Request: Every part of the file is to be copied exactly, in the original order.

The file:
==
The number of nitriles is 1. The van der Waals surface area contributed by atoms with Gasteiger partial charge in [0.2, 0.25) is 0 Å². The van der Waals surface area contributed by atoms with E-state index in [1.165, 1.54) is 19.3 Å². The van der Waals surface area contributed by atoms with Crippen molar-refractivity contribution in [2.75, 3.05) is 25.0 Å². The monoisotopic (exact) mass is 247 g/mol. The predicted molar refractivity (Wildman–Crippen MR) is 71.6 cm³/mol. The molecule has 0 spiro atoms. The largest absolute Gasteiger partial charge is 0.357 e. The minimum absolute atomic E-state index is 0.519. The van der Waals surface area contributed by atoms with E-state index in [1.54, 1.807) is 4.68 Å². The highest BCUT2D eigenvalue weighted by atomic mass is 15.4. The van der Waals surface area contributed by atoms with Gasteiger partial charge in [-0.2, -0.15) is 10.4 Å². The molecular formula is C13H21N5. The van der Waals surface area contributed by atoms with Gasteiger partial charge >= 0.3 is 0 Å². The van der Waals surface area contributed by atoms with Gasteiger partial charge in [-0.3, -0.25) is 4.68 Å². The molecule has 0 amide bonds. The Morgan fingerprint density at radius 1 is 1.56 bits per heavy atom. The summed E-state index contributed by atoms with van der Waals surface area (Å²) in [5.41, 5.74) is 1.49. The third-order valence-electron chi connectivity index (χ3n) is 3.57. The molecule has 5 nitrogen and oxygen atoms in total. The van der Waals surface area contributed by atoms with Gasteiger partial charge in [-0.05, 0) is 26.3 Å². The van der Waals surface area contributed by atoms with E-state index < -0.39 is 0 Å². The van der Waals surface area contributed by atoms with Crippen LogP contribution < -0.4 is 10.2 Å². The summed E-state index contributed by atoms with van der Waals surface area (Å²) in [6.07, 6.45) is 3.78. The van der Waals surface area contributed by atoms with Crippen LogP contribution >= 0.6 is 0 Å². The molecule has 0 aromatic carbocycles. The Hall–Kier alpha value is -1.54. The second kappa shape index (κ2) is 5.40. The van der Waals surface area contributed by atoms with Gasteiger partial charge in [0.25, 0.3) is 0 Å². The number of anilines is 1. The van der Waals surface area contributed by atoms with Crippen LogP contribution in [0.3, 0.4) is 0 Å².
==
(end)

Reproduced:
The number of nitriles is 1. The van der Waals surface area contributed by atoms with Gasteiger partial charge in [0.2, 0.25) is 0 Å². The van der Waals surface area contributed by atoms with E-state index in [1.165, 1.54) is 19.3 Å². The van der Waals surface area contributed by atoms with Crippen molar-refractivity contribution in [2.75, 3.05) is 25.0 Å². The monoisotopic (exact) mass is 247 g/mol. The predicted molar refractivity (Wildman–Crippen MR) is 71.6 cm³/mol. The molecule has 0 spiro atoms. The largest absolute Gasteiger partial charge is 0.357 e. The minimum absolute atomic E-state index is 0.519. The van der Waals surface area contributed by atoms with E-state index in [1.54, 1.807) is 4.68 Å². The highest BCUT2D eigenvalue weighted by atomic mass is 15.4. The van der Waals surface area contributed by atoms with Gasteiger partial charge in [-0.2, -0.15) is 10.4 Å². The molecular formula is C13H21N5. The van der Waals surface area contributed by atoms with Gasteiger partial charge >= 0.3 is 0 Å². The van der Waals surface area contributed by atoms with Gasteiger partial charge in [-0.3, -0.25) is 4.68 Å². The molecule has 0 amide bonds. The Morgan fingerprint density at radius 1 is 1.56 bits per heavy atom. The summed E-state index contributed by atoms with van der Waals surface area (Å²) in [5.41, 5.74) is 1.49. The third-order valence-electron chi connectivity index (χ3n) is 3.57. The molecule has 5 nitrogen and oxygen atoms in total. The van der Waals surface area contributed by atoms with Gasteiger partial charge in [-0.05, 0) is 26.3 Å². The van der Waals surface area contributed by atoms with E-state index < -0.39 is 0 Å². The van der Waals surface area contributed by atoms with Crippen LogP contribution < -0.4 is 10.2 Å². The summed E-state index contributed by atoms with van der Waals surface area (Å²) in [6.07, 6.45) is 3.78. The van der Waals surface area contributed by atoms with Crippen LogP contribution >= 0.6 is 0 Å². The molecule has 0 aromatic carbocycles. The Hall–Kier alpha value is -1.54. The second kappa shape index (κ2) is 5.40. The van der Waals surface area contributed by atoms with Gasteiger partial charge in [0.25, 0.3) is 0 Å². The number of anilines is 1. The van der Waals surface area contributed by atoms with Crippen LogP contribution in [0.3, 0.4) is 0 Å².